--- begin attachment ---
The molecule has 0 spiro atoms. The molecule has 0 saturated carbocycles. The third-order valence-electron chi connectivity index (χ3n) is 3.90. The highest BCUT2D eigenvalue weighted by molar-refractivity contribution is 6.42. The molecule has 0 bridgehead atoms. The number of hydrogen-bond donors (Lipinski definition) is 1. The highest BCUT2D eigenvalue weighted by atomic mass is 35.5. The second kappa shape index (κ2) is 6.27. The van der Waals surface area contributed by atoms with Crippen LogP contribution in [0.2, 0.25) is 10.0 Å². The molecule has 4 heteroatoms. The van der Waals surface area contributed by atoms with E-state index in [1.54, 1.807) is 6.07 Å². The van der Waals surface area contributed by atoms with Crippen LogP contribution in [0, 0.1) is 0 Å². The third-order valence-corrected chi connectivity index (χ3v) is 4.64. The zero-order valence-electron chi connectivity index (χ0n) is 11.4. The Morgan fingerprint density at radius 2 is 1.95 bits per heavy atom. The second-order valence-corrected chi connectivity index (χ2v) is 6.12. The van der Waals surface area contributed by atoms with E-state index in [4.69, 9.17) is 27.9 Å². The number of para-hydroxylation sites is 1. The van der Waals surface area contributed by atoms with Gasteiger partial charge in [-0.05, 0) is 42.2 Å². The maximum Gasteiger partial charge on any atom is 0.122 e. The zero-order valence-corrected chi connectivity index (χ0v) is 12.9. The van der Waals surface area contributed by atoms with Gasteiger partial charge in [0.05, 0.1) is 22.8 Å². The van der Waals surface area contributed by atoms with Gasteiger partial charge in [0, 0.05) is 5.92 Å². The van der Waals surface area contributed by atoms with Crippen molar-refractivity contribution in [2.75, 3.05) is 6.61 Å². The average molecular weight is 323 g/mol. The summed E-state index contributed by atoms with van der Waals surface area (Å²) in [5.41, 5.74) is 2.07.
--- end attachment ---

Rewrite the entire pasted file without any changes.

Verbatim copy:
The molecule has 0 spiro atoms. The molecule has 0 saturated carbocycles. The third-order valence-electron chi connectivity index (χ3n) is 3.90. The highest BCUT2D eigenvalue weighted by molar-refractivity contribution is 6.42. The molecule has 0 bridgehead atoms. The number of hydrogen-bond donors (Lipinski definition) is 1. The highest BCUT2D eigenvalue weighted by atomic mass is 35.5. The second kappa shape index (κ2) is 6.27. The van der Waals surface area contributed by atoms with Crippen LogP contribution in [0.2, 0.25) is 10.0 Å². The molecule has 4 heteroatoms. The van der Waals surface area contributed by atoms with E-state index in [1.54, 1.807) is 6.07 Å². The van der Waals surface area contributed by atoms with Crippen LogP contribution in [0, 0.1) is 0 Å². The third-order valence-corrected chi connectivity index (χ3v) is 4.64. The zero-order valence-electron chi connectivity index (χ0n) is 11.4. The Morgan fingerprint density at radius 2 is 1.95 bits per heavy atom. The second-order valence-corrected chi connectivity index (χ2v) is 6.12. The van der Waals surface area contributed by atoms with E-state index in [4.69, 9.17) is 27.9 Å². The number of para-hydroxylation sites is 1. The van der Waals surface area contributed by atoms with Gasteiger partial charge in [-0.05, 0) is 42.2 Å². The maximum Gasteiger partial charge on any atom is 0.122 e. The zero-order valence-corrected chi connectivity index (χ0v) is 12.9. The van der Waals surface area contributed by atoms with Gasteiger partial charge in [0.05, 0.1) is 22.8 Å². The van der Waals surface area contributed by atoms with Gasteiger partial charge in [0, 0.05) is 5.92 Å². The van der Waals surface area contributed by atoms with Crippen molar-refractivity contribution in [2.75, 3.05) is 6.61 Å². The average molecular weight is 323 g/mol. The summed E-state index contributed by atoms with van der Waals surface area (Å²) in [5.41, 5.74) is 2.07.